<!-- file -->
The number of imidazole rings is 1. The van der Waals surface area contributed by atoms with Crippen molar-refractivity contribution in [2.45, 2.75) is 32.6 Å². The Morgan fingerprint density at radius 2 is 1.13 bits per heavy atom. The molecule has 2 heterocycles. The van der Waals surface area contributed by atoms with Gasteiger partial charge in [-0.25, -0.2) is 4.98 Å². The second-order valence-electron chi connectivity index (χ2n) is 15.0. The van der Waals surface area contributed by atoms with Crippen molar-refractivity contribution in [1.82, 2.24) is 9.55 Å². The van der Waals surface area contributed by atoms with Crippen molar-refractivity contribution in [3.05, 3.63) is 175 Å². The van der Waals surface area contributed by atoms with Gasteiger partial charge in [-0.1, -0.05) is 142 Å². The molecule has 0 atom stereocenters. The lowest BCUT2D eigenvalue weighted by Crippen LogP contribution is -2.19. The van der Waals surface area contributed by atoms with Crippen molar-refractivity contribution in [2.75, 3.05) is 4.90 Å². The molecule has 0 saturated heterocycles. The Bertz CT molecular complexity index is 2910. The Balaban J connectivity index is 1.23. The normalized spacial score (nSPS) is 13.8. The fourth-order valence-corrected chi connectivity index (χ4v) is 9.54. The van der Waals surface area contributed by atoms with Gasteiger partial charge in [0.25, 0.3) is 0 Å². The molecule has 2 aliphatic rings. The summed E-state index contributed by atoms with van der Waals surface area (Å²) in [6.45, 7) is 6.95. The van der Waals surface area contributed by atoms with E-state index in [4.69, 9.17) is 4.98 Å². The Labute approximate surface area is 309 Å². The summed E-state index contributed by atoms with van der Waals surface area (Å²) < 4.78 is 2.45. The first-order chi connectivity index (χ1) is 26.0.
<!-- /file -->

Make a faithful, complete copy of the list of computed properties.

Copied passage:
The number of imidazole rings is 1. The van der Waals surface area contributed by atoms with Crippen molar-refractivity contribution in [2.45, 2.75) is 32.6 Å². The Morgan fingerprint density at radius 2 is 1.13 bits per heavy atom. The molecule has 2 heterocycles. The van der Waals surface area contributed by atoms with Gasteiger partial charge in [-0.25, -0.2) is 4.98 Å². The second-order valence-electron chi connectivity index (χ2n) is 15.0. The van der Waals surface area contributed by atoms with Crippen molar-refractivity contribution in [1.82, 2.24) is 9.55 Å². The van der Waals surface area contributed by atoms with Crippen molar-refractivity contribution in [3.05, 3.63) is 175 Å². The van der Waals surface area contributed by atoms with Gasteiger partial charge in [-0.1, -0.05) is 142 Å². The molecule has 0 atom stereocenters. The lowest BCUT2D eigenvalue weighted by Crippen LogP contribution is -2.19. The van der Waals surface area contributed by atoms with Crippen molar-refractivity contribution in [2.75, 3.05) is 4.90 Å². The molecule has 0 saturated heterocycles. The Bertz CT molecular complexity index is 2910. The Balaban J connectivity index is 1.23. The normalized spacial score (nSPS) is 13.8. The fourth-order valence-corrected chi connectivity index (χ4v) is 9.54. The van der Waals surface area contributed by atoms with Gasteiger partial charge in [0.25, 0.3) is 0 Å². The molecule has 2 aliphatic rings. The summed E-state index contributed by atoms with van der Waals surface area (Å²) in [6.45, 7) is 6.95. The van der Waals surface area contributed by atoms with E-state index in [4.69, 9.17) is 4.98 Å². The Labute approximate surface area is 309 Å². The summed E-state index contributed by atoms with van der Waals surface area (Å²) < 4.78 is 2.45. The first-order chi connectivity index (χ1) is 26.0.